I am planning to build a guitar, purely for my own satisfaction, from local wood that I have a connection with. It will be based somewhat on a guitar with a most beautiful body shape, the 1825 "Aine" by Pons. The back will be a five piece, and the sides each from two strips of wood. So, all narrow strips, easy for me to cut on my 10" circular saw.
For the back, sides, neck and head I am going to use European Ash, from a very straight modest sized tree I cut down in a friend's wood a couple of years ago. ( The original plan was to make some wooden bows from this tree until I split it in half and saw a guitar body in there...)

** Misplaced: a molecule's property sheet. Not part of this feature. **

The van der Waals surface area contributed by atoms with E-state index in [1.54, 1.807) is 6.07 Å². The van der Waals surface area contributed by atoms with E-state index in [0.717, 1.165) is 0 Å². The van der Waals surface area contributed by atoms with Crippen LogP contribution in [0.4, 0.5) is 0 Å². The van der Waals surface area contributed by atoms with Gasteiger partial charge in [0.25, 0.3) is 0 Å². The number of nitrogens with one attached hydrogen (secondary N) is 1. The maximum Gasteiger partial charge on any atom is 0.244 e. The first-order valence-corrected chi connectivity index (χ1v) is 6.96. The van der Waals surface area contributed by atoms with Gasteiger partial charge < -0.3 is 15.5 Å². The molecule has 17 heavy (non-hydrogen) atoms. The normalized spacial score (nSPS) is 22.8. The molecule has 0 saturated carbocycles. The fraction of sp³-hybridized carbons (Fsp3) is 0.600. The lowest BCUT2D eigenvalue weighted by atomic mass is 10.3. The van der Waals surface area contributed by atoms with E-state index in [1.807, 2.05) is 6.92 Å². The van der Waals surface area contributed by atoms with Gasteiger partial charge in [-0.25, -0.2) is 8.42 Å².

For the fingerboard, bridge, bindings, dark strips between the back slats and pegs I'm going to use Laburnum, a dense heavy wood with a lovely rich dark brown colour. It came from a garden in a nearby village.
So far, so good. But what about the soundboard wood? I live close to extensive Forestry Commission softwood plantations, so wouldn't have any trouble getting hold of a nice softwood log. But we are not very high up here in North Yorkshire, so anything grown locally would be rather wide in the grain. Should I simply get hold of the best I can and give it a go? Or should I duck the problem and use a nice piece of Alpine spruce that I've had lying around from when I used to make lutes?
I would be interested in your advice on this.